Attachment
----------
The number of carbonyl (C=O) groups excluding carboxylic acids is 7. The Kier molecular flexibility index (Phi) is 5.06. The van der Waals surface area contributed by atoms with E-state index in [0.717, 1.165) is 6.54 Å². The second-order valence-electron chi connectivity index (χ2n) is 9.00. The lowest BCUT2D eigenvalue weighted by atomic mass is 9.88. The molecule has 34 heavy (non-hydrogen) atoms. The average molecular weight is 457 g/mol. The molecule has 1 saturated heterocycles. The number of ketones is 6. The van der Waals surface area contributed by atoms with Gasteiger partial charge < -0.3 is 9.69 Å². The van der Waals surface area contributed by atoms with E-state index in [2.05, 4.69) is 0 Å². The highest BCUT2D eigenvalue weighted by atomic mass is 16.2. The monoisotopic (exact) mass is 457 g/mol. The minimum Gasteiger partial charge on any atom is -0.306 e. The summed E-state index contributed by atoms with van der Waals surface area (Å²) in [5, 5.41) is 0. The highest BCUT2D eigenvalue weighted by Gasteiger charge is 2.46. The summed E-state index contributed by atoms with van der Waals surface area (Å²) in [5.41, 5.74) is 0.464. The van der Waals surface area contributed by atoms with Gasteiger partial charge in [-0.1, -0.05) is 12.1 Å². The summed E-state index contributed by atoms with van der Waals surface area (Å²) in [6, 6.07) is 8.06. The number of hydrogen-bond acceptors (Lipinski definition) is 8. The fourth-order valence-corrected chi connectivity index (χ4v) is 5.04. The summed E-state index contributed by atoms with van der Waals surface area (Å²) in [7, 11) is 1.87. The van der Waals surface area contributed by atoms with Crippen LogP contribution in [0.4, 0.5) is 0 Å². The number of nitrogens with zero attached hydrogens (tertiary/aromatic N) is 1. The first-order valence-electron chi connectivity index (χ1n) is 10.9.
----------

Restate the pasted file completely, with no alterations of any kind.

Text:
The number of carbonyl (C=O) groups excluding carboxylic acids is 7. The Kier molecular flexibility index (Phi) is 5.06. The van der Waals surface area contributed by atoms with E-state index in [0.717, 1.165) is 6.54 Å². The second-order valence-electron chi connectivity index (χ2n) is 9.00. The lowest BCUT2D eigenvalue weighted by atomic mass is 9.88. The molecule has 34 heavy (non-hydrogen) atoms. The average molecular weight is 457 g/mol. The molecule has 1 saturated heterocycles. The number of ketones is 6. The van der Waals surface area contributed by atoms with Gasteiger partial charge < -0.3 is 9.69 Å². The van der Waals surface area contributed by atoms with E-state index in [2.05, 4.69) is 0 Å². The highest BCUT2D eigenvalue weighted by atomic mass is 16.2. The monoisotopic (exact) mass is 457 g/mol. The minimum Gasteiger partial charge on any atom is -0.306 e. The summed E-state index contributed by atoms with van der Waals surface area (Å²) in [5, 5.41) is 0. The highest BCUT2D eigenvalue weighted by Gasteiger charge is 2.46. The summed E-state index contributed by atoms with van der Waals surface area (Å²) in [5.41, 5.74) is 0.464. The van der Waals surface area contributed by atoms with Gasteiger partial charge in [-0.1, -0.05) is 12.1 Å². The summed E-state index contributed by atoms with van der Waals surface area (Å²) in [6, 6.07) is 8.06. The number of hydrogen-bond acceptors (Lipinski definition) is 8. The fourth-order valence-corrected chi connectivity index (χ4v) is 5.04. The summed E-state index contributed by atoms with van der Waals surface area (Å²) in [7, 11) is 1.87. The van der Waals surface area contributed by atoms with Crippen LogP contribution in [0.4, 0.5) is 0 Å². The number of nitrogens with zero attached hydrogens (tertiary/aromatic N) is 1. The first-order valence-electron chi connectivity index (χ1n) is 10.9.